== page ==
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RAF aircraft used Smiths Attitude/Heading Reference system?

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RAF aircraft used Smiths Attitude/Heading Reference system?

Old 4th Jul 2018, 07:46
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Question RAF aircraft used Smiths Attitude/Heading Reference system?

Hi and sorry, if my question is off-topic or to technical: Anyone here knows whether
any RAF aircraft of the 1970ties and 80ties used an analog attitude heading reference system?

It is not from Tornado and probably not Harrier (used INAS and later digital systems) and
not Jaguar (NAVWASS and later FIN1064).

The reason for the question is, that I am interested in vintage UK made avionics and
I am maintaining some navigation equipment from this era. Recently I acquired a test
set from Smiths Industries (dated 1987 and last caled until 2001, RefNo 6C/6641376)
and I'd like to know which equipment this was used on:



The test set obviously plugs between the LRU (or LURs) and the displays and can either
simulate the LRUs and/or genrate stimuli to the LRUs:



Any hints are welcome and would help to preserve and/or reactivate this equipment. If interested
in my other activites, look at
and Tornado-PEC-Page

Thanks, Erik.

Last edited by baigar; 6th Aug 2018 at 19:20.
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Old 4th Jul 2018, 08:22
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Just in case someone recognizes the part numbers: Smiths Test-Set, Ref 6C/6641376 NSN 4920-99-664-1376, 4920996641376 TEST SET AND CABLES

Or the stickers applied to the unit:


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Old 4th Jul 2018, 08:27
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Apart from it’s IN the Tornado GR1 and 4 also had a Secondary Attitude and Heading Reference system which had gyros and detector unit. No idea if this is from that though.
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Old 4th Jul 2018, 09:43
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The Tornado's SHAR according to my research and some article in FlightGlobal
from the 1980ties was made by Litton and yes, this also uses/used mechanical
gyroscopes. This system is quite similar to the Litton LTN-51 inertial platform a
French seller wants to sell on eBay right now (search for "centrale inertielle" on
eBay). Nevertheless: Thanks for viewing and for the answer!
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Old 4th Jul 2018, 10:32
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…..whether any RAF aircraft of the 1970ties and 80ties used an analog attitude heading reference system?
The Lightning I believe (the real one not the recent overpriced American thing).
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Old 4th Jul 2018, 15:07
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Thanks for the input so far - I asked at the Lightning preservation group whether they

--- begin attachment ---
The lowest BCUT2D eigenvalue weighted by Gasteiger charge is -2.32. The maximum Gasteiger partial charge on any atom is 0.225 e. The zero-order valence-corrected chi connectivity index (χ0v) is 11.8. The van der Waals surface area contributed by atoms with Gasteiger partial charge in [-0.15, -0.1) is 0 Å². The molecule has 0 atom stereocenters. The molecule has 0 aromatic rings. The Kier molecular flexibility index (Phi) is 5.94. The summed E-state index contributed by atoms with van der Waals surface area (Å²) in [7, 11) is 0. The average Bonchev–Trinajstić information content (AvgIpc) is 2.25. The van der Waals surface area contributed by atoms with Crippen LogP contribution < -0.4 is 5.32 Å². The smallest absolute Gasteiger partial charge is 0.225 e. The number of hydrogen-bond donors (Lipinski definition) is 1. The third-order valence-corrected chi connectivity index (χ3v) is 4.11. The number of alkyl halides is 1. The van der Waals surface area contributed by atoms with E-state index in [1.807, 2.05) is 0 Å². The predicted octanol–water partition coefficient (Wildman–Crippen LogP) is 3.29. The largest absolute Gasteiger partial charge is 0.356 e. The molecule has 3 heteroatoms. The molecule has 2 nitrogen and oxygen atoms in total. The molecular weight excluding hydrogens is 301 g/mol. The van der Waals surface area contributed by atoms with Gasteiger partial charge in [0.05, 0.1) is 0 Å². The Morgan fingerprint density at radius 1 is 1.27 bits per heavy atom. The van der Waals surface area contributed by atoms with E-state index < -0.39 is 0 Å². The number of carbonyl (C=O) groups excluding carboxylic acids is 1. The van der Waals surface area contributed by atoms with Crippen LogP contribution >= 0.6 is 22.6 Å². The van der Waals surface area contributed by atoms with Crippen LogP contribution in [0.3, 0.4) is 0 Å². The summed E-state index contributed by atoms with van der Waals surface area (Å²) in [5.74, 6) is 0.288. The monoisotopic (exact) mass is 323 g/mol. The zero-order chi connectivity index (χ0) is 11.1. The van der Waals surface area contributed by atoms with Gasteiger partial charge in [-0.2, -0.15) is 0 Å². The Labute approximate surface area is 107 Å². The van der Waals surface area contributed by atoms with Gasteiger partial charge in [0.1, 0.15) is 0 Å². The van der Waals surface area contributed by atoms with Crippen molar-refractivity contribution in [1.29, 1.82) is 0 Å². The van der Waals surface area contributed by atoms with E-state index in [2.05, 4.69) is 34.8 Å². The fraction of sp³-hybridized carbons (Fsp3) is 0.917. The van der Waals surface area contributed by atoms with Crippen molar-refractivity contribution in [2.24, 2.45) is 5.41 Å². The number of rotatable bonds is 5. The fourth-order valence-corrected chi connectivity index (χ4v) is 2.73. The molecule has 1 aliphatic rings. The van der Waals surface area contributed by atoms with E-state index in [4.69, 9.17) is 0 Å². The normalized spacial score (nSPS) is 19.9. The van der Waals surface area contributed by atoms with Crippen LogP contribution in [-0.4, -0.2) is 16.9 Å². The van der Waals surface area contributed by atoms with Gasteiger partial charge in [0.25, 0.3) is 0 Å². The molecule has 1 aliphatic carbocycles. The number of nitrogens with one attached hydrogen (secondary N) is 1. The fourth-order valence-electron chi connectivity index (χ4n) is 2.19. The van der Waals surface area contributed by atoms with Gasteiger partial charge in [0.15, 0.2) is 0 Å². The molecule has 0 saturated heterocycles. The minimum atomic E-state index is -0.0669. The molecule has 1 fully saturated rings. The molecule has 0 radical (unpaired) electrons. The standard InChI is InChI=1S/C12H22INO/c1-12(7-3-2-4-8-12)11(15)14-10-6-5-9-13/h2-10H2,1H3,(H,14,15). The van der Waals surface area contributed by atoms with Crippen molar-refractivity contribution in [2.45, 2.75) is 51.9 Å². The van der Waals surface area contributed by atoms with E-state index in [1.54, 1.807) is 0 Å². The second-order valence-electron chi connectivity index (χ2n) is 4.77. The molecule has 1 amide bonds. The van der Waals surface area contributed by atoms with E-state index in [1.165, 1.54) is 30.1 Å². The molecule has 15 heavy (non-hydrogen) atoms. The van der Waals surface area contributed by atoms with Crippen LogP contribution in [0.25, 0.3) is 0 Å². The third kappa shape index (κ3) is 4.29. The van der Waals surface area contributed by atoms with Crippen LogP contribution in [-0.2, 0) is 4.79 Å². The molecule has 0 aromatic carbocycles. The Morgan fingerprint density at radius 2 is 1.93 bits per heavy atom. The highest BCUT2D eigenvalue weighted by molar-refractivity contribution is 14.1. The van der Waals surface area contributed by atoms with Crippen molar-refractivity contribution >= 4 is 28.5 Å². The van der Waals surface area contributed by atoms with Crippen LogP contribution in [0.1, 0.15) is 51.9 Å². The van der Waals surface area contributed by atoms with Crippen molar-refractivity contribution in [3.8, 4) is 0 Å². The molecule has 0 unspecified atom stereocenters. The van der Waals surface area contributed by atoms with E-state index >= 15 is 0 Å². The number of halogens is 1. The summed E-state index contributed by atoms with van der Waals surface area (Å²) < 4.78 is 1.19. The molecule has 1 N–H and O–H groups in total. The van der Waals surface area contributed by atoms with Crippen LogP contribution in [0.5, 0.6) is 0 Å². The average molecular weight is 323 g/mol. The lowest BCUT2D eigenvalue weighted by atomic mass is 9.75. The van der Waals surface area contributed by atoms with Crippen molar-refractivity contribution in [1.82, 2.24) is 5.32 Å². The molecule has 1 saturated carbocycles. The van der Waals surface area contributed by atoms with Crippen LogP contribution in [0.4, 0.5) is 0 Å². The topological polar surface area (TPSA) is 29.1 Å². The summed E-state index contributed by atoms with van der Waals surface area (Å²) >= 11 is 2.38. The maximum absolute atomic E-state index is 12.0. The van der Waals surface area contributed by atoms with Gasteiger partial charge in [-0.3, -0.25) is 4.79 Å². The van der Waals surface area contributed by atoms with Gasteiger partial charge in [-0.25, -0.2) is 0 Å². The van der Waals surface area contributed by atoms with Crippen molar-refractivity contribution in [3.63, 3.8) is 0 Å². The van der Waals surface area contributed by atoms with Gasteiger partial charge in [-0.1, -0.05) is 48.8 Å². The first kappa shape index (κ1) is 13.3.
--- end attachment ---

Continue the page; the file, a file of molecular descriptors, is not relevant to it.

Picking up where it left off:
recognize part number or the test set. But considering MFG date of the test set (1987)
and last calibration (2000) I think it is to late for the EE Lightning...

the real one not the recent overpriced American thing
Very nice - and true
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Old 4th Jul 2018, 15:18
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Just got a private email (many thanks!!) that the part number NDN looks like a Louis Newmark
product. Searching the internet one quickly locates an article in Flight Global pointing to the
venerable Siddeley Hawk as candidate using the Louis Newmark series 6000 AHRS system.
Cockpit photographs of the early Hawk show knobs for drift/latitude very similar to the ones on the
test set. So any Hawk / Louis Newmark experts out there?

Other options may be the Sea King or Wessex 3 helicopters according to the message I
got - but the Hawk matches the BFG date of the test set somewhat better...
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Old 4th Jul 2018, 15:18
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Hi

i worked for Smiths in Cheltenham for many years. That is a piece of kit from Newmark , a firm Smiths bought in the 80s / 90s. Their factory was in New Addington. Most of their product was fitted to helicopters, so this may be a fruitful path to explore

edit I see you have the info - my post crossed with the one above!
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Old 4th Jul 2018, 19:49
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Potentially Hawk MK1. My foggy memory from commodity avionics seems to think that.

Good luck
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Old 5th Jul 2018, 06:04
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Thanks to Terry and to "Herc-u-lease" - I am pretty sure now, the test set is for the
Louis Newmark Series 6000 Attitude and Heading Reference System. Here is a picture
of the early Hawk's AHRS panel in comparison to the relevant section of the test set -
they look pretty similar:

Hawk:


Test set:



So I assume, the test set plugs between the black box and the aircraft on the